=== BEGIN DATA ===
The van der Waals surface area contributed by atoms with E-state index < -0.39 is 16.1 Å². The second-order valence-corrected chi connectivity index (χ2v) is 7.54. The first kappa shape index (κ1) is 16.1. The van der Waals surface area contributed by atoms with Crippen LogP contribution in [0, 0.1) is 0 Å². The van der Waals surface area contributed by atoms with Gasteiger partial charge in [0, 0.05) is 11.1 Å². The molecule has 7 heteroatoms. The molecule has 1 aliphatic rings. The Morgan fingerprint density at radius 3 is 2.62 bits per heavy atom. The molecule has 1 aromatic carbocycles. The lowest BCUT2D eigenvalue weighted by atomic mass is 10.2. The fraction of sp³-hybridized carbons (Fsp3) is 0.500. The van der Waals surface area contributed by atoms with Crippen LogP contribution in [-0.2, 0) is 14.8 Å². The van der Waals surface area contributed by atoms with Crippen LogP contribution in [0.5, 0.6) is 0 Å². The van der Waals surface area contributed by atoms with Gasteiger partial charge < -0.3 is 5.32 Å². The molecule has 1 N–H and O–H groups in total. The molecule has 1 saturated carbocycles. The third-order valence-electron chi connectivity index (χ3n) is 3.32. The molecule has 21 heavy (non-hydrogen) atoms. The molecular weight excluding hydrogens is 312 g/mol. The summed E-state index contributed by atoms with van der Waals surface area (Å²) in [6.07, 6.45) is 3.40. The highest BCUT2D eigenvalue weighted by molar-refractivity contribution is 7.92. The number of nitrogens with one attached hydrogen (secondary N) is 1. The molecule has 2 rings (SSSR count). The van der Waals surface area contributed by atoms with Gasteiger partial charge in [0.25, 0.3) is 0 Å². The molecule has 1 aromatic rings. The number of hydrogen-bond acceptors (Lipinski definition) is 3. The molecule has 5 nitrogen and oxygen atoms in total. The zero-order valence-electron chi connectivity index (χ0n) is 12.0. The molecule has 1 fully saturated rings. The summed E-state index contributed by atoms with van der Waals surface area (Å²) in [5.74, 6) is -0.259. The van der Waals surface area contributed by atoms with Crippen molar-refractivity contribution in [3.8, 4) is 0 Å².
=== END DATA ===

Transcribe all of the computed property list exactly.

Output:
The van der Waals surface area contributed by atoms with E-state index < -0.39 is 16.1 Å². The second-order valence-corrected chi connectivity index (χ2v) is 7.54. The first kappa shape index (κ1) is 16.1. The van der Waals surface area contributed by atoms with Crippen LogP contribution in [0, 0.1) is 0 Å². The van der Waals surface area contributed by atoms with Gasteiger partial charge in [0, 0.05) is 11.1 Å². The molecule has 7 heteroatoms. The molecule has 1 aliphatic rings. The Morgan fingerprint density at radius 3 is 2.62 bits per heavy atom. The molecule has 1 aromatic carbocycles. The lowest BCUT2D eigenvalue weighted by atomic mass is 10.2. The fraction of sp³-hybridized carbons (Fsp3) is 0.500. The van der Waals surface area contributed by atoms with Crippen LogP contribution in [-0.2, 0) is 14.8 Å². The van der Waals surface area contributed by atoms with Crippen LogP contribution in [0.5, 0.6) is 0 Å². The van der Waals surface area contributed by atoms with Gasteiger partial charge < -0.3 is 5.32 Å². The molecule has 1 N–H and O–H groups in total. The molecule has 1 saturated carbocycles. The third-order valence-electron chi connectivity index (χ3n) is 3.32. The molecule has 21 heavy (non-hydrogen) atoms. The molecular weight excluding hydrogens is 312 g/mol. The summed E-state index contributed by atoms with van der Waals surface area (Å²) in [6.07, 6.45) is 3.40. The highest BCUT2D eigenvalue weighted by molar-refractivity contribution is 7.92. The number of nitrogens with one attached hydrogen (secondary N) is 1. The molecule has 2 rings (SSSR count). The van der Waals surface area contributed by atoms with Gasteiger partial charge in [0.25, 0.3) is 0 Å². The molecule has 1 aromatic rings. The number of hydrogen-bond acceptors (Lipinski definition) is 3. The molecule has 5 nitrogen and oxygen atoms in total. The zero-order valence-electron chi connectivity index (χ0n) is 12.0. The molecule has 1 fully saturated rings. The summed E-state index contributed by atoms with van der Waals surface area (Å²) in [5.74, 6) is -0.259. The van der Waals surface area contributed by atoms with Crippen molar-refractivity contribution in [3.8, 4) is 0 Å².